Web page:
Studies show that they require almost two weeks to fully digest a meal. Can you believe that! That is why, during their evolution process, their digestive system and their whole organism have evolved in order to keep energy. They evolved in order to do less, rather than to eat more. This is the main reason of their 20-hour naps. Curious, isn’t?

Their food consists mostly in branches, leaves (their favorite ones are the ones of the cecropia trees), buds, and sometimes different insects. They are not predators, and almost in the same way, they have no much predators either. The main danger for them are the wildcats and the harpy eagles, but their few movements and their color that supports their camouflage make them a prey difficult to find.

Travel Guide: See Sloths in Tour de Sloth with Travel Excellence in Fortuna, Arenal, San Carlos, Costa Rica

Now, you can find as follows some interesting sloth Costa Rica facts:

  • Despite its laziness, the sloths are amazing swimmers. Hard to believe, but it is truth!
  • The sloths are related to armadillos and anteaters.
  • The wild sloth can live up to 12 years.
  • The sloths have a quarter of the muscle mass of other animals of their same size.
  • The main differentiation between the two Costa Rica sloth species is their coloration. Three-toed tend to be color gray with a white happy face, while two-toed sloths tend to be beiger to brown.
  • The three-toed sloths possess an extra cervical that allows them to turn their head 270 degrees. Amazing, right?
  • Sloths are some of the most common Costa Rica animals (mammals) of the rainforest.
  • Scientists estimate that sloths make up more than a half of the rainforest’s biomass in the South and Central America.
  • Believe it or not, the sloths risk their lives to poop. Once a week they descend from their branches to poop and here it is when they risk their life, as being exposed in the ground. The reason why they do that is still a mystery for biologists.
  • Sloths can spend the 90% of their lives in an upside-down position.
  • Their fur works as an ecosystem as it supports different colonies of algae and moths. Researchers think, and are even more convinced, that they maintain these mini-habitats in their fur with its own feces. It may be one reason for their decision to descend from the trees to poop.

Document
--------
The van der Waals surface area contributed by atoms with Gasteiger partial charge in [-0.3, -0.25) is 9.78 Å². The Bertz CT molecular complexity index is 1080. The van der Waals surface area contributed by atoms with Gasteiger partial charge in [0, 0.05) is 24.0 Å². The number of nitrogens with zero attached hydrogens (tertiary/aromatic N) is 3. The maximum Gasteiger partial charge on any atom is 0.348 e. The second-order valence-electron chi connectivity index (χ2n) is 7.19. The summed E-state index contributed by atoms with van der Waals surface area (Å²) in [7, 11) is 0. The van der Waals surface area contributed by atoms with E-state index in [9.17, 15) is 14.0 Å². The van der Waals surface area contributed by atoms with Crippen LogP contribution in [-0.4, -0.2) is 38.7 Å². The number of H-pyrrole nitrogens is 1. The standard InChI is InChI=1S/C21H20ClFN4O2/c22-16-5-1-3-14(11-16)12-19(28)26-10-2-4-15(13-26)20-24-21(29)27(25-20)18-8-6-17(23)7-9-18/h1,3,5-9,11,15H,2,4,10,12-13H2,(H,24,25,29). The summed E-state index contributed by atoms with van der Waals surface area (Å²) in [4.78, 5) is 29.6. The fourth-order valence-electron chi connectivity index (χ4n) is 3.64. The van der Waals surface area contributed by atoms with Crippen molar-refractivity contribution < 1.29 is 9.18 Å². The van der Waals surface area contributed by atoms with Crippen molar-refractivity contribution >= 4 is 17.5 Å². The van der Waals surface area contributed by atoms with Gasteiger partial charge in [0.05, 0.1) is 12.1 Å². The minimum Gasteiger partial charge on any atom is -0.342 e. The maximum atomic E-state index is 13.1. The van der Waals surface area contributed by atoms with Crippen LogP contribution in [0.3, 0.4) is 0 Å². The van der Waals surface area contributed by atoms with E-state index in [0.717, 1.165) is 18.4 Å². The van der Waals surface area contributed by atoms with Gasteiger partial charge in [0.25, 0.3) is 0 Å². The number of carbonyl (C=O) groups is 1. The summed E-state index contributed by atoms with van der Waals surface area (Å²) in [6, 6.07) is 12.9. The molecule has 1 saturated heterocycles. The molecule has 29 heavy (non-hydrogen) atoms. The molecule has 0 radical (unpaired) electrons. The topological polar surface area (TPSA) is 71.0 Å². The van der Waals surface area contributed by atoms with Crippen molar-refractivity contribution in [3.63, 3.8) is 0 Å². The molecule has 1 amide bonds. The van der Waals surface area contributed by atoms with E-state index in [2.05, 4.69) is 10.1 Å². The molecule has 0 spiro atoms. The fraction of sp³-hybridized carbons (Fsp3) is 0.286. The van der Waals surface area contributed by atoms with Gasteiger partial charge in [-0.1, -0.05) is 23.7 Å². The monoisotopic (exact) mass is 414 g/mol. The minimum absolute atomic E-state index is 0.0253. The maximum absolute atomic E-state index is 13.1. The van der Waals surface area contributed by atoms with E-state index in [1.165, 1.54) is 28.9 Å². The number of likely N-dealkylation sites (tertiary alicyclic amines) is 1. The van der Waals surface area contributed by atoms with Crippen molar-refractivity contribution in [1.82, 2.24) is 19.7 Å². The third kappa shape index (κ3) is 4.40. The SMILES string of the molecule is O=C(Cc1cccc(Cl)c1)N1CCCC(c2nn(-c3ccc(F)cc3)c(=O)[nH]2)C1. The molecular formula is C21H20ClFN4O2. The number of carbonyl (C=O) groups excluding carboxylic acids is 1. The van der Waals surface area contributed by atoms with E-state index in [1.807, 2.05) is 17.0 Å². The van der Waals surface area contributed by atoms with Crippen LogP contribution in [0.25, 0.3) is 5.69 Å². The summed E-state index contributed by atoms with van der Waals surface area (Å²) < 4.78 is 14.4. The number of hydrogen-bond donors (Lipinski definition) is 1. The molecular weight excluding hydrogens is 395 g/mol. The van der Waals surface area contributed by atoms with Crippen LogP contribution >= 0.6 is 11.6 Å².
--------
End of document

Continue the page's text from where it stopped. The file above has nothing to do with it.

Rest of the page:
• For them, it can take up to 30 days to completely digest one leaf and they never eat too many leaves from the same tree in order to avoid poisoning themselves.
  • The fungus in their fur can cure cancer, according to recent investigations.
  • Where are sloths found in Costa Rica? Almost in every region it is possible to spot sloths. Just take a look!
Travel Guide: See Sloths in Sloth Santuary of Costa Rica in Cahuita, Limón

Where to see sloths in Costa Rica

Here we give you some places to consider when looking for a Costa Rica vacation package if you really want to see sloth animals.

You can visit one of the most beautiful beaches of Costa Rica in order to see sloths. Located in the Central Pacific, Manuel Antonio beach is an excellent spot for sloths. Here you can find both types of sloths.

Monteverde Cloud Forest is a place that boasts 2.5% of the world’s biodiversity… just imagine it! Within the lush vegetation you will surely find the opportunity of seeing these nice creatures.

The Corcovado National Park which is located on the southwest region of Costa Rica, specifically in the Osa Peninsula which is a biologically rich part of the country. The area contains 13 major ecosystems, so you definitely will have the chance to spot more than one of them during your vacation in Costa Rica.

La Selva Biological Station is located in Sarapiquí and it is a protected zone operated by the Organization for Tropical Studies (OTS) and here it is possible to find sloths in their natural ambiance.

Travel Guide: See Sloths in Tour de Sloth with Travel Excellence in Tortuguero National Park, Caribbean, Costa Rica

Tortuguero with its canals, is a truly majestic and one of the best places to enjoy the wonders of nature. Then, you will see sloths here during the morning or the afternoon when taking the ecological boat tours offered by the different hotels and lodges of the area. And, if you have enough luck, probably you can see one of them swimming in the canals.

Arenal is the famous region located in La Fortuna, is a great spot to see this kind of wildlife during a morning hike or while enjoying your free time in the hotel or the surroundings. You will be amazed by the landscape and the opportunity to see monkeys, different birds, and of course, sloths.

There are a lot more of places where you can find sloths. Just to give you an idea, in the installations of the University of Costa Rica (UCR) many students and teachers have been able to see and be in close contact with these animals. And the UCR is located in San Jose, the middle of the city!

We want you to have an unforgettable experience while traveling in Costa Rica, that is why we are going to give you some recommendations if you really want to see sloths.

  • It is preferable to go with a guide or local that knows the area.
  • Use neutral colors in your clothing.
  • Be patient and always aware.
  • Bring binoculars and good camera.

We are active members of the most important tourist associations, both national and international.